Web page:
Hawaii Medical Marijuana Registry Now Eight Times Faster

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Hawaii Medical Marijuana Registration Gets Faster

What makes Hawaii’s medical marijuana registration process faster and will it withstand an increased demand?

The Hawaii Department of Health took over the Hawaii’s Medical Marijuana Registry Program from the Hawaii Department of Public Safety back in January of 2015. The program is now administered by the department’s Harm Reduction Services Branch. According to state law, all patients prescribed marijuana for medical purposes by a physician must be registered with the program and carrying a 329 Registration Card before the marijuana can be used.

In the last year of managing the registration system, the Hawaii Department of Health has made strides to make the process more efficient. The wait time to receive the 329 Registration Card used to take as many as eight weeks, now patients can receive their card in as little as three days. In an article put out yesterday by Honolulu’s Civil Beat the department was facing application backlogs for upwards of 1,500 patients, now this list of names is below 300.

To help alleviate the wait time patients would have to endure to get their card, Hawaii state law makers proposed House Bill 2709, which allowed those waiting for their cards to be issued a temporary registration permit. This temporary permit acted just like the actual registration card, permitting patients to grow and use medical marijuana in Hawaii.

Although several lawmakers were opposed to this legislation it was a necessary measure to accommodate patients who simply couldn’t wait for the relief that their medicine would provide. That bill was ultimately deferred and the reason cited for this deferral was the new faster turnaround time for registration in the medical marijuana program. Many believe that this deferral was hasty given that medical marijuana dispensaries will be opening up in Hawaii starting in July of this year.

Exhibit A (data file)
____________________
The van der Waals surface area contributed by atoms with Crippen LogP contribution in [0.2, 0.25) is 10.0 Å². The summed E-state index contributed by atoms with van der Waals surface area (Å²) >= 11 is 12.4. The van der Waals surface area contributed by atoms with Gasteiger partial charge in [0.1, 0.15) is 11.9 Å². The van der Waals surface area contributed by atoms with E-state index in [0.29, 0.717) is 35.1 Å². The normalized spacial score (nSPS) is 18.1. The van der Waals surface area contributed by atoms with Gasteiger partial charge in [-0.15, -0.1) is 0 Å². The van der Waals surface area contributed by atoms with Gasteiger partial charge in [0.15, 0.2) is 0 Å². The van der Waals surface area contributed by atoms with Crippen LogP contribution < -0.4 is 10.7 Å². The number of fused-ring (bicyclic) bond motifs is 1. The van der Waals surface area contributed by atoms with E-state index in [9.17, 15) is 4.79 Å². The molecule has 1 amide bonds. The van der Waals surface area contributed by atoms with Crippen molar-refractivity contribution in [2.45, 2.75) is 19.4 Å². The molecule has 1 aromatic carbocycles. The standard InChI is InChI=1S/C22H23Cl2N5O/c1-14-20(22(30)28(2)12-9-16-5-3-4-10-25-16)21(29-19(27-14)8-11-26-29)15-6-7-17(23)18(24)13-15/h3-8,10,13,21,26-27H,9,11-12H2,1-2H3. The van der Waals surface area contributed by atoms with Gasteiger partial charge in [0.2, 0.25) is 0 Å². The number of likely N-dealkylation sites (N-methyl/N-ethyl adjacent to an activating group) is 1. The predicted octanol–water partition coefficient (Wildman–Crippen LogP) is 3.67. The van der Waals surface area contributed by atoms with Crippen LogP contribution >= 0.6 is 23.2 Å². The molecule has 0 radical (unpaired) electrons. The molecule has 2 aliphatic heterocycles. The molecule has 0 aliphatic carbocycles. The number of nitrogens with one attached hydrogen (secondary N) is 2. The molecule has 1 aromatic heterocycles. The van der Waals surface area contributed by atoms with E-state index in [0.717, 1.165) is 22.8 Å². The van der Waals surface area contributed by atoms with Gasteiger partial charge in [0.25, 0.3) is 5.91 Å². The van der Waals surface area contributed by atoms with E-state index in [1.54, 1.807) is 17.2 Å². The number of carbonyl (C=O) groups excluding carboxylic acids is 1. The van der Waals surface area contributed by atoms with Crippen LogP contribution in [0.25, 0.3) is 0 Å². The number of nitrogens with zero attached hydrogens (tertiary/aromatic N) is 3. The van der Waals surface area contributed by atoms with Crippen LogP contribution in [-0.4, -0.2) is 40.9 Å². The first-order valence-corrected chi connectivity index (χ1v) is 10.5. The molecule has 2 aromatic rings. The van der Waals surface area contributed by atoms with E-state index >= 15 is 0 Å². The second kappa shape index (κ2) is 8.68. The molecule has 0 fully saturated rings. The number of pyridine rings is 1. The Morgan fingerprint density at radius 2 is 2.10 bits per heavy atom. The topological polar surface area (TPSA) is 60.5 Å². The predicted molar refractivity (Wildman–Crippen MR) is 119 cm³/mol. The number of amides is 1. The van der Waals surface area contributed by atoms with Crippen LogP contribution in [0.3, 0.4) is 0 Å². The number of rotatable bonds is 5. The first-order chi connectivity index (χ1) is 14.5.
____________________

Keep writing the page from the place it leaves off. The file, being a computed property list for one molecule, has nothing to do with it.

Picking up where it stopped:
With the new legislation allowing dispensaries to open up, many believe that there will be an influx of patients seeking to get their registration cards. Those same people that are worried about the influx also worry about the department’s ability to uphold the faster processing times once dispensaries open. If their concerns are warranted we could see medical marijuana registration card wait times spike above the levels they were before the department implemented their new time-saving measures.

So what are these new measures that allowed the department to cut the wait by up to seven and a half weeks? Effective January 1, 2016 all Hawaii medical marijuana applications must be submitted electronically. According to the Department of Health’s program coordinator, Scottina Ruis, their staff of four are able to accomplish a faster turn-around by allowing for more overtime hours as well as streamlining the online registration process. The department also plans on hiring one more part-time employee to help with the process, though the new position will only work six months out of the year and won’t be available this summer when dispensaries open.

Check out our how to guide on using the new Hawaii medical marijuana online registration system to submit an application, which includes a step by step how to and instructional videos distributed by the Hawaii Dept. Health.

The department has also created an Information Hotline – (808) 733-2177 where applicants can listen to general information about the program. One thing is for sure, Hawaii seems to be taking a slow approach to legalization, making medical marijuana legal for patients in 2000 and in 2015 finally allowing for legal medical marijuana dispensaries in Hawaii. Only time will tell if the new system will actually prove to be faster as well as be able to handle the increased demand.

Hawaii regulators are hoping that they get it right the first time. With states like California, Colorado and Washington offering insight into the ways legalization can be handled and how it will greatly affect the viability of the market and medicine as a whole.